5. A ritual can be a beautiful thing, but only if it is infused with love, feeling, immediacy. When it becomes a rote it is worse than meaningless as it actually withdraws you from the present moment much as this example with your Grandfather shows.

  6. “Why is the predominant view of God one of exclusivity and isolation, so that as you commune with your version of God, you must withdraw from yourself and from your loved ones?” It’s bizarre really when you think about it but it’s a part of many religions to be like this to the point that monks, priests and nuns must remove themselves from family and community to withdraw to God. Like you felt as a child and state in your blog, love is something felt within that’s expressed outwardly. Both Jesus and Buddha, for example, were out with people and expressing outwardly. I also appreciated from your blog the simplicity of truth that is observed and felt by children, they are amazing sources of clarity and truth

  7. When I read this blog I felt sad, sad that religion has been portrayed in this manner, people became stoic in the name of God and who requested this? Someone who knew no differently.

    God resides in all of us and we don’t need to pray or attend a building, burn incense, wear certain clothing or carry any particular jewellery either. God is simple, humans complicate it with their flavours.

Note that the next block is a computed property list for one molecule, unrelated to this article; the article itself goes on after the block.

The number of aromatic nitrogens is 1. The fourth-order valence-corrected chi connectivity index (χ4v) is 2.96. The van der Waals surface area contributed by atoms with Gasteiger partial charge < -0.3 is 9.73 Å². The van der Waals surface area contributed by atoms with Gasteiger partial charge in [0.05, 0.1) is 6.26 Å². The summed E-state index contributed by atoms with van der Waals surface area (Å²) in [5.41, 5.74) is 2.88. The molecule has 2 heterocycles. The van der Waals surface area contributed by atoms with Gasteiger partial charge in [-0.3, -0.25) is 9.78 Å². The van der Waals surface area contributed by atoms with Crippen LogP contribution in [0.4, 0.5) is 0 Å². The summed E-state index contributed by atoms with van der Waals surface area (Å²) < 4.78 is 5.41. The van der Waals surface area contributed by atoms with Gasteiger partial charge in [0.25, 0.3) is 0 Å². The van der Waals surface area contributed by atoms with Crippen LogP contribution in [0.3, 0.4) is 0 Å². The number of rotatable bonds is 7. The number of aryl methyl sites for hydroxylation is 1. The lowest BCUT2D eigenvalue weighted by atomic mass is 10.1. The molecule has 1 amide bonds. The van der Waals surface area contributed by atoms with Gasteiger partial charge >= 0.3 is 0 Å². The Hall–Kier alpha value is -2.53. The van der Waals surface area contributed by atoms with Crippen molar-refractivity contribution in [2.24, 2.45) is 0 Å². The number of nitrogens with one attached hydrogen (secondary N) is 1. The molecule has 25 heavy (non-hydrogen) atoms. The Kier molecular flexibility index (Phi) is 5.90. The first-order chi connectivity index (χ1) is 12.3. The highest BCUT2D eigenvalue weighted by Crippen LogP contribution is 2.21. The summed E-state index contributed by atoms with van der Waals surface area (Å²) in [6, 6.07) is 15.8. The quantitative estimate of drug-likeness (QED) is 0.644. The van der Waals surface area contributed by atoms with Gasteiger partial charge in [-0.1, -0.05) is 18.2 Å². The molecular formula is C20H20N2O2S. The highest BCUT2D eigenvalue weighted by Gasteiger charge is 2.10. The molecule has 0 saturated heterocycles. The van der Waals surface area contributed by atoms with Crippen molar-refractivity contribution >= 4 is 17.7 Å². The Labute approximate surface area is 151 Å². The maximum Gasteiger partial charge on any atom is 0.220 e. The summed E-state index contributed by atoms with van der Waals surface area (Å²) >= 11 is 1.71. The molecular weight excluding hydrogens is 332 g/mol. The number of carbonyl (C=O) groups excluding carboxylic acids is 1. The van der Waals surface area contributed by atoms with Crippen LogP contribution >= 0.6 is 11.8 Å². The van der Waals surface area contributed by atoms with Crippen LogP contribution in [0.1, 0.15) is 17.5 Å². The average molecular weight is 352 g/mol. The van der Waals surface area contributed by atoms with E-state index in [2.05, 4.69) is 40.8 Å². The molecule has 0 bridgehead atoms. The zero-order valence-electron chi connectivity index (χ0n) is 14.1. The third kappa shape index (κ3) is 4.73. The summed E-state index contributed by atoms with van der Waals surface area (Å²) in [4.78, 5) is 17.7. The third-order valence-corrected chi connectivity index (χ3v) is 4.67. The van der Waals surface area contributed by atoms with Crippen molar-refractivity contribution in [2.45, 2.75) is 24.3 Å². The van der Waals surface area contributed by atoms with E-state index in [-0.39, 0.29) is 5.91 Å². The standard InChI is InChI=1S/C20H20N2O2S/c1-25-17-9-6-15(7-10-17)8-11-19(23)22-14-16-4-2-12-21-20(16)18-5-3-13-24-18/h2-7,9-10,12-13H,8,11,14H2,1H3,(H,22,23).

Coleen it was great at a young age you observed the shift in your grandfather when in one minute he was totally himself and the next the change when he had to pray.

    I’m building a different relationship with God and I’m loving it, the ‘good’ the ‘bad’ and the ‘ugly’.

  8. Its a good question Coleen, and I tend to the generous side… that these practices first start with good purpose, something as simple as its good to have three times a day which are markers and an opportunity to connect to God or dedicated to God if the connection has dropped in between. Problem is that over time it becomes ritualised, a set of rules with which to beat yourself or judge others (as being less pious). The walk is a classic example – if your Grandfather was fully connected in the walk as you were, then prayer time comes and his response can be ‘way ahead of you, already in deep connection with my granddaughter, myself, the day and the Universe’. Check in complete!

  9. No matter what role, but when we take on a role solely we are gone from the connection with ourselves. This feels cold and inhuman, sometimes monster like, whether we are a religious person, a mom, a professor whatever, we are no longer ourselves if we take up the qualities of an ideal and lose the connection with ourselves.